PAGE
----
In the United Kingdom, Europe, the USA, and some other countries, the success of vaccine programmes has meant that governments are relaxing COVID-19 restrictions, businesses are reopening, and employees are being asked to return to work instead of working from home. Retail outlets, hospitality venues, restaurants, etc., are now free to welcome customers. Despite this progress, surveys show that many people, perhaps even the majority, are anxious about resuming life as normal. This anxiety can hinder the ability of employees to return to work and to work alongside their colleagues. It may also interfere with the successful reopening of many businesses, as customers may still be reluctant to return to normally crowded places, and these businesses may fail to attract enough customers to make staying open profitable.
It is not surprising that many people still have anxiety about COVID-19. For roughly a year and half, people’s lives were disrupted on an unprecedented scale. Almost every aspect of everyday life was deemed risky; even going within two meters of other people was prohibited. Hugging relatives in care homes was banned, seeing friends was also declared a major health risk and prohibited. Weddings with friends and family members attending were declared likely to be super spreader events and outlawed. At the height of lockdown, only essential shopping was allowed, and those on shielding lists were told to shop for food online and to use home delivery.
Although the vaccines should be easing these anxieties, the news is still reporting concerns about the ability of the vaccines to protect against new and existing variants of COVID-19. Another wave of COVID-19 is spreading across the UK and the world, and there is still considerable uncertainty about how large or deadly the wave will be. Thus, it is understandable and even logical that people should be concerned about resuming their normal work lives and shopping patterns.
Training in emotional intelligence may help both employees and the public in general cope with COVID-19 related anxiety. Emotional intelligence helps people manage their emotions. When confronted with stressful, anxiety-provoking situations, emotionally intelligent people know how to calm themselves down and to think clearly about what to do. As a result, people high on emotional intelligence have better physical and mental health. This ability to manage emotions is also one reason why emotional intelligence is the best individual predictor of employees’ job satisfaction. Fortunately, numerous studies have shown that emotional competencies can be taught.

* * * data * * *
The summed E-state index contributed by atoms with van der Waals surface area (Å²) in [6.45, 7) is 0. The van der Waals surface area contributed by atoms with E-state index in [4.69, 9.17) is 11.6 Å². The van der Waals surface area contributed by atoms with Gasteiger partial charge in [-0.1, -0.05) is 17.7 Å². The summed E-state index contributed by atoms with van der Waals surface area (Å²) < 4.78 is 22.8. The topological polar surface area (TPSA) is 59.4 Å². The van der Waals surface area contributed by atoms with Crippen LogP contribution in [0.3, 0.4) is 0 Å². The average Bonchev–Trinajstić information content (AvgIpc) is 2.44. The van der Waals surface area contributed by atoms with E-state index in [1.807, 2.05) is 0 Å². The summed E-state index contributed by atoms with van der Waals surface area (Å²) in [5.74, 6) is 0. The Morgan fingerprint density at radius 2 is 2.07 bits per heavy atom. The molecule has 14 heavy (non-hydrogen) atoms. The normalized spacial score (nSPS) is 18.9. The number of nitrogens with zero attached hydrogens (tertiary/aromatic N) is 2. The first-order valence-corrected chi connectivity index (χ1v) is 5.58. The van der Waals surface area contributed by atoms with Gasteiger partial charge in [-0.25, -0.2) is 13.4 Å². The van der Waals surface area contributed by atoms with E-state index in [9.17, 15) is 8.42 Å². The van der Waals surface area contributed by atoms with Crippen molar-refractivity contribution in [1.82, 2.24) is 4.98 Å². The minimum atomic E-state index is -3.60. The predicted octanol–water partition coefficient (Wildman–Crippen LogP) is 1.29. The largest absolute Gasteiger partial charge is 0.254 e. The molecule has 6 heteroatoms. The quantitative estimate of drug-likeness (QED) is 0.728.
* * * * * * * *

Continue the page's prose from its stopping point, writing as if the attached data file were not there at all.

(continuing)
The workplace is a good place to conduct COVID-19 training. Organisations should consider appointing people as emotional intelligence managers to oversee the training and to demonstrate its importance. Training in emotional competencies is best conducted over multiple sessions. People are not going to learn how to reprogram their emotional responses in a single session, but a surprising amount of progress can be made in just a few weekly sessions. Training at work would also allow the training sessions to focus on the anxieties particular to each setting. For example, employees in an office setting may have a different set of anxieties than waiters working in a restaurant where they must frequently handle leftover food and meet a large number of people.
Being around other people may be a key cause of COVID anxiety. After all, we have been warned repeatedly about the dangers of coming into close contact with others. Thus, online training before coming back to the workplace might be a good place to start. This might also be useful for businesses about to drop restrictions, such as the two-meter rule, wearing face masks, using shields, etc. that previously helped employees feel safe at work. Online training may also be more cost-effective in some cases and could allow businesses to train large numbers of employees quickly.
Consumers and the general public may also have to be educated about how to manage their anxieties during the relaxation of COVID restrictions. Otherwise, they will never visit shops, retail outlets, take trips, etc. Here, the mass media could play a helpful role. Newspaper articles, TV shows, blogs, etc. could spread the word about the importance of using emotional competencies to combat COVID anxiety. This could be supplemented by online training and free videos on how to handle specific anxieties. Governments and business associations could fund the development of these public education videos and promote them across their various platforms.
The road back to a normal life free of worries about an epidemic may be a long one. But with the right training and encouragement, it is a road that employees and consumers can travel together on.
Chao Miao is an assistant professor of management in the Department of Management and Marketing, Franklin P. Perdue School of Business, Salisbury University. He received his Ph.D. in management from Virginia Commonwealth University. His research interests include entrepreneurship, emotion, leadership, personality, cross-culture, and meta-analysis.
Shanshan Qian is an associate professor of entrepreneurship in the Department of Management, College of Business and Economics, Towson University. She received her PhD in entrepreneurship from the University of Louisville. Her research interests include opportunity discovery, decision making, business ethics, emotional intelligence, and entrepreneurial spawning.
Ronald H. Humphrey
Ronald H. Humphrey is Distinguished Professor of leadership in the Lancaster University Management School. He is a member of the leadership team for the Consortium for Research on Emotional Intelligence in Organizations, and a founding member of the Network of Leadership Scholars and EMONET—Emotions Network.
This article was first published in LSE Business Review
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